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In a discussion on why subsubsections are evil, egreg comments:

If you have subsubsections, you must have at least two of them in a subsection; you must have at least two subsections and, of course, at least two sections. Draw the tree and you'll understand.

When I'm writing long texts, such as for my thesis, I might have sections that contain only one subsection. For example:

5.3 Topic X

... bla intro bla ...

5.3.1 Special Case in Topic X

... bla detail bla ...

Is it considered bad style to have 5.3.1, but no 5.3.2? Should I rather put the bla intro bla in a 5.3.1 Introduction and have the special case in 5.3.2? What are the general approaches here, what is considered good or bad style, and why?

  • I think it is a matter of opinion, but my advisor would make me re-write all sections such as the one you mention so that there were more than one, or none. I suggest running it by your advisor or other committee members. – Chris Gregg Aug 26 '13 at 12:13
  • This is probably the wrong forum for this sort of discussion; I'd imagine you'd get more help on English.SE. – eykanal Aug 26 '13 at 12:18
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    @eykanal I don't agree. This has nothing to do with a language. It is the same whether your works is in English or Klingonian. It has a lot to do with academic writing (which differs from other sorts of writings when you discuss the structure of the text) – yo' Aug 26 '13 at 12:22
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    While I most agree with you tohecz, this does have a lot to do with language. While there are international standards, each language has differenct expectations as to style and structure, hence why style guides are language specific. With that being said, since this is academic in nature I'm ok with it being here. – Frank B Aug 26 '13 at 19:36
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    A lot of thesis formatting is handed down from a central person/office institutionally, frequently (but not always) associated with your library. This person/office is where your thesis goes after you defend and have your paper work signed and make all your corrections. Ask your adviser AND ask this person/office what is permitted. – Ben Norris Aug 26 '13 at 19:52
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Having a section with a single subsection is usually considered bad style: most style guides, academic or not, advise against it. In particular, the Chicago Manual of Style advises against it.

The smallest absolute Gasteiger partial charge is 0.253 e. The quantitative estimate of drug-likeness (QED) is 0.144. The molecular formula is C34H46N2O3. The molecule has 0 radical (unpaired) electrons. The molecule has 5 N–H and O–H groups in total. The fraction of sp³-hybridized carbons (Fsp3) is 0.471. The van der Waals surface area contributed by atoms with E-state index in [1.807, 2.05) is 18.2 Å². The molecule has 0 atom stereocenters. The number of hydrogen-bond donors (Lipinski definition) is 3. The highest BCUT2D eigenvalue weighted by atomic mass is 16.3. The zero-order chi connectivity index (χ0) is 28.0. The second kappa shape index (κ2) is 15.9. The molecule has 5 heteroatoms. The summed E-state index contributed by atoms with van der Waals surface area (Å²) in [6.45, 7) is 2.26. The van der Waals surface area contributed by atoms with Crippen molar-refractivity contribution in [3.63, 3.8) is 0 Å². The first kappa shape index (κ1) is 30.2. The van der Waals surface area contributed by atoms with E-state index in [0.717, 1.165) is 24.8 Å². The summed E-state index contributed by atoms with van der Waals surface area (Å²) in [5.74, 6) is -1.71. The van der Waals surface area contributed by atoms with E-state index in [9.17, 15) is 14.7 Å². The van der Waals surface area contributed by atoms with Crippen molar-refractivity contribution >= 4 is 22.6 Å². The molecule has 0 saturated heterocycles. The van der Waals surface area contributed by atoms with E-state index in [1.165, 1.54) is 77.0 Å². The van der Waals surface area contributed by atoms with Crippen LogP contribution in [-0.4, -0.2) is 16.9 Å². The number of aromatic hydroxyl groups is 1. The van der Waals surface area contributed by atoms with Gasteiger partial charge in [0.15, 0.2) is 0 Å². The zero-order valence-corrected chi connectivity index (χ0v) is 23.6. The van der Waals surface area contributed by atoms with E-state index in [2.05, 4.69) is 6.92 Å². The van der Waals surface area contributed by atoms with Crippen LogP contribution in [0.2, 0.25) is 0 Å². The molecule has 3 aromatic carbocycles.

Regarding the reasons why this is considered bad practice, I'll quote Wikipedia:

Single Subsections
Just as your English teacher told you, if section 2 has a subsection 2.1, there'd better be a section 2.2 as well. If you see a section with a single subsection, you have three choices:

  • If there's a lot of text in the section, followed by the subsection, you ought to be able to carve out a good subsection from the initial material, or even two, to create multiple subsections.

  • If most of the section's material is in the subsection, you may not need a subsection. Just combine the two.

  • If the content of at the top of the section is short and substantially different from what's in the subsection, you might be able to promote the subsection (for example, change the heading from level 3 to level 2). On other hand, if the subsection covers something relatively unimportant, then don't promote it to a level 2 (top-level) heading.

Other sources, both style guides and writing advice, say the same thing: 1, 2, …

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    I might be missing something, but I don't see where your quote answers the question why this is bad practice. – flornquake Aug 27 '13 at 9:29
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IMHO, it is a bad style in most contexts, and I will try to explain why, on your example:

5.3 Topic X
blabla

5.3.1 Special Case in Topic X
bleble


If you write a long work (like a thesis or a chapter of a book), you have to use sub-sectioning, still you should keep a good structure. In your case, I would use

5.3 Topic X

5.3.1 General Approach [or a similar title]
blabla

5.3.2 Special Case [and not "Special Case in Topic X", that's redundant]
bleble

One of the reasonable measures whether you have a good structure of your work is the Table of Contents. Just look at it: If it looks good and truly helps in using the text, then the structure is good.


If you write an article and this would likely be the only subsection in it, just make it a section:

5 Topic X
blabla

6 Special Case in Topic X
bleble

If it's too short to deserve a section, it's quite likely too short to deserve a subsection, in the case you don't use subsections to keep some general structure of the works.


(Needed to say, I speak as a mathematician and as a typesetter of a tech journal. I've seen solitaire subsections a lot. Unfortunately it is out of my privileges to remove these in the articles I typeset.)

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